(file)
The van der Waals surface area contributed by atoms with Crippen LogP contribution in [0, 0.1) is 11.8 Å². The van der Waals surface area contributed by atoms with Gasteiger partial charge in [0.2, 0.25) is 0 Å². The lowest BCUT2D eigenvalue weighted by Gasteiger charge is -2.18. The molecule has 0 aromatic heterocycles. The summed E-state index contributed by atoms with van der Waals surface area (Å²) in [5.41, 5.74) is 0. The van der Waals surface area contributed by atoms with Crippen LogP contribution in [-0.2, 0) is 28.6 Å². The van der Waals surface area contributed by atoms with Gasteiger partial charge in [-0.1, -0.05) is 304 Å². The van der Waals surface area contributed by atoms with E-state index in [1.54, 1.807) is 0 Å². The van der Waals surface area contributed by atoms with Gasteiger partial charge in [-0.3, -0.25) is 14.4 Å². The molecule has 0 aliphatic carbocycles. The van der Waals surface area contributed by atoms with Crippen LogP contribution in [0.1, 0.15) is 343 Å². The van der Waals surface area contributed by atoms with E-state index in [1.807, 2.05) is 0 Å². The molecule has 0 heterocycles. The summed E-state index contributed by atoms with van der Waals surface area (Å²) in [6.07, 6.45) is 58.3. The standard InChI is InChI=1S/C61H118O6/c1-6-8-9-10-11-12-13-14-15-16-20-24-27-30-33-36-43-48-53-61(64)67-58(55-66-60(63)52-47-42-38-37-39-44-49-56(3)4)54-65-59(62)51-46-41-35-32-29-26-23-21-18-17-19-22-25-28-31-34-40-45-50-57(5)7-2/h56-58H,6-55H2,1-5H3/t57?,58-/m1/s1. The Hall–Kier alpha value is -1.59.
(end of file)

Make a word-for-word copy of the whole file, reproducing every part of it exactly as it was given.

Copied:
The van der Waals surface area contributed by atoms with Crippen LogP contribution in [0, 0.1) is 11.8 Å². The van der Waals surface area contributed by atoms with Gasteiger partial charge in [0.2, 0.25) is 0 Å². The lowest BCUT2D eigenvalue weighted by Gasteiger charge is -2.18. The molecule has 0 aromatic heterocycles. The summed E-state index contributed by atoms with van der Waals surface area (Å²) in [5.41, 5.74) is 0. The van der Waals surface area contributed by atoms with Crippen LogP contribution in [-0.2, 0) is 28.6 Å². The van der Waals surface area contributed by atoms with Gasteiger partial charge in [-0.1, -0.05) is 304 Å². The van der Waals surface area contributed by atoms with E-state index in [1.54, 1.807) is 0 Å². The van der Waals surface area contributed by atoms with Gasteiger partial charge in [-0.3, -0.25) is 14.4 Å². The molecule has 0 aliphatic carbocycles. The van der Waals surface area contributed by atoms with Crippen LogP contribution in [0.1, 0.15) is 343 Å². The van der Waals surface area contributed by atoms with E-state index in [1.807, 2.05) is 0 Å². The molecule has 0 heterocycles. The summed E-state index contributed by atoms with van der Waals surface area (Å²) in [6.07, 6.45) is 58.3. The standard InChI is InChI=1S/C61H118O6/c1-6-8-9-10-11-12-13-14-15-16-20-24-27-30-33-36-43-48-53-61(64)67-58(55-66-60(63)52-47-42-38-37-39-44-49-56(3)4)54-65-59(62)51-46-41-35-32-29-26-23-21-18-17-19-22-25-28-31-34-40-45-50-57(5)7-2/h56-58H,6-55H2,1-5H3/t57?,58-/m1/s1. The Hall–Kier alpha value is -1.59.